As the Pastor of Christ Congregation, an Open and Affirming congregation of the United Church of Christ and American Baptist Church — and as a friend and family member to many who have served in the military — I emphatically denounce the White House’s most recent policy denying transgender people the privilege and right to serve in our nation’s military. Scripture says this: “So God created humankind in God’s image, in the image of God, God created them; male and female, God created them.” If, like me, you believe all humans were created in the image of God, then we can assume that God’s existence does not conform to binary definitions of gender.
The Herman Melville novella “Benito Cereno,” in which a merchant ship is taken over by a slave mutiny, may seem to many like the perfect allegory for populism today. However, I do not believe that populism tricks democracy into such a scenario. We must learn to steer our ship without fearing the foreseeable intrusion of the populist guest, as we sail into perilous and unforeseen depths of the new order in need of a democratic horizon.
Over the last three years, there has been a surprising new trend across student groups: back-to-back women leaders of student groups including the Undergraduate Student Government (USG), Whig-Clio, Editor-in-Chief of the Daily Princetonian, and Business Today. Contrary to what we might expect from a place like Princeton, many of these organizations have not had women leaders for years.
As the current PLA co-President, I was personally hurt to see a fellow PLA member target our response in such a negative manner. This is because the opinion piece by Uri Schwartz ’20, a Mexican-American student who is part of the University’s Latinx community, is relevant in this situation. However, Schwartz’s op-ed also proves to be extremely flawed.
To my conservative friends, There has been a development in American progressivism in which people would rather make ad hominem attacks and ignore views that seem antithetical to who they are as a person than productively engage with others.
While I was growing up in the 1950s and 60s, my grandfather Alan Fitz Randolph (B.S., Chemistry, Princeton, 1913), a descendant of Nathaniel Fitz Randolph, who had contributed the original land for Princeton University in 1753, spoke often of his pride in the University.
We, the Executive Board of Princeton’s chapterof the Network of enlightened Women (NeW), write in response to this week’s opinion piece “The conservative persecution complex.” We do not consider ourselves persecuted or oppressed, either as conservatives or as women.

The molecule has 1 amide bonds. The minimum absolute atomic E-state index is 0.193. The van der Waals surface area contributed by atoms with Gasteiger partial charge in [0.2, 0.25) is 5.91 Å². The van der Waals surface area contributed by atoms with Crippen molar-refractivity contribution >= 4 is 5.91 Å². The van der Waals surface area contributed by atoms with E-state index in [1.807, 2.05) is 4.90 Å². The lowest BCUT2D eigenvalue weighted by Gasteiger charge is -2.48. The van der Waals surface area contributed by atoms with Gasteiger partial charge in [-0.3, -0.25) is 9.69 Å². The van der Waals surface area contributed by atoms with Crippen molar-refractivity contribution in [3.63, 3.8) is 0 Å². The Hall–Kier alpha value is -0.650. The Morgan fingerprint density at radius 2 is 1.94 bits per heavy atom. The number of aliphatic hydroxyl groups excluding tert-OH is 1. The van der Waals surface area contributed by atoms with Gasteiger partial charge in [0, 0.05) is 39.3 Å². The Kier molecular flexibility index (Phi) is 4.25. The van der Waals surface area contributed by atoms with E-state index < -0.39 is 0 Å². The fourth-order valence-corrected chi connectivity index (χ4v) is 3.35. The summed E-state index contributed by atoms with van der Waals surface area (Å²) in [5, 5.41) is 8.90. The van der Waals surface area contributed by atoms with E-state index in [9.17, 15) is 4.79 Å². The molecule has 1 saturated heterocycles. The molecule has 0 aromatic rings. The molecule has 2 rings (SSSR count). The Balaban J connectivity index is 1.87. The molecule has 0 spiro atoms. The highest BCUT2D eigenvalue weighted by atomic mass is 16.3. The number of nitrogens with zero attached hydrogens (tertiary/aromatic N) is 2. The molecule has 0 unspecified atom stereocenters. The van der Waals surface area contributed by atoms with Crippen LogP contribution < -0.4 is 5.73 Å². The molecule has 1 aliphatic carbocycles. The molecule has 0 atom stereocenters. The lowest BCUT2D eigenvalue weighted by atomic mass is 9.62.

Earlier this week, along with other veterans of the Israeli Defense Forces, I signed a letter in support of J Street U’s decision to invite the Israeli NGO Breaking the Silence, former IDF soldiers who seek to share their military experiences in the West Bank with Israeli society.
The article “The conservative persecution complex” by columnist Bhaamati Borkhetaria ’19 questions whether conservatives are being oppressed. In the first few paragraphs, she does an excellent job in setting up the conflict in question: Many conservatives do feel hesitant to share their opinions when there is convincing evidence that right-leaning policies are harmful to minorities and foster power structures favorable to rich white males.
Mass incarceration is one of the great moral challenges of our time. With merely 4.4 percent of the world's population, the United States holds almost one quarter of all the prisoners, far more than any other country.
Sophomores, take note: The options that were offered to you this spring are not nearly as comprehensive as those offered at other Ivy League and top universities. If we hope to live up to our reputation and values as a liberal arts university, this must change. The University’s system of majors is extremely narrow compared to its peers. Princeton offers 37 academic concentrations. Harvard offers 49; Stanford, 65; Yale, 75; Columbia, 80; Brown, 79; Cornell, 80; Dartmouth, 63; and the University of Pennsylvania, 64.
Now more than ever, our government needs to continue attracting young people who understand the importance of facts, data, and science. However, for progressives interested in public service, the changed political landscape will require a broader search for ways to make a difference.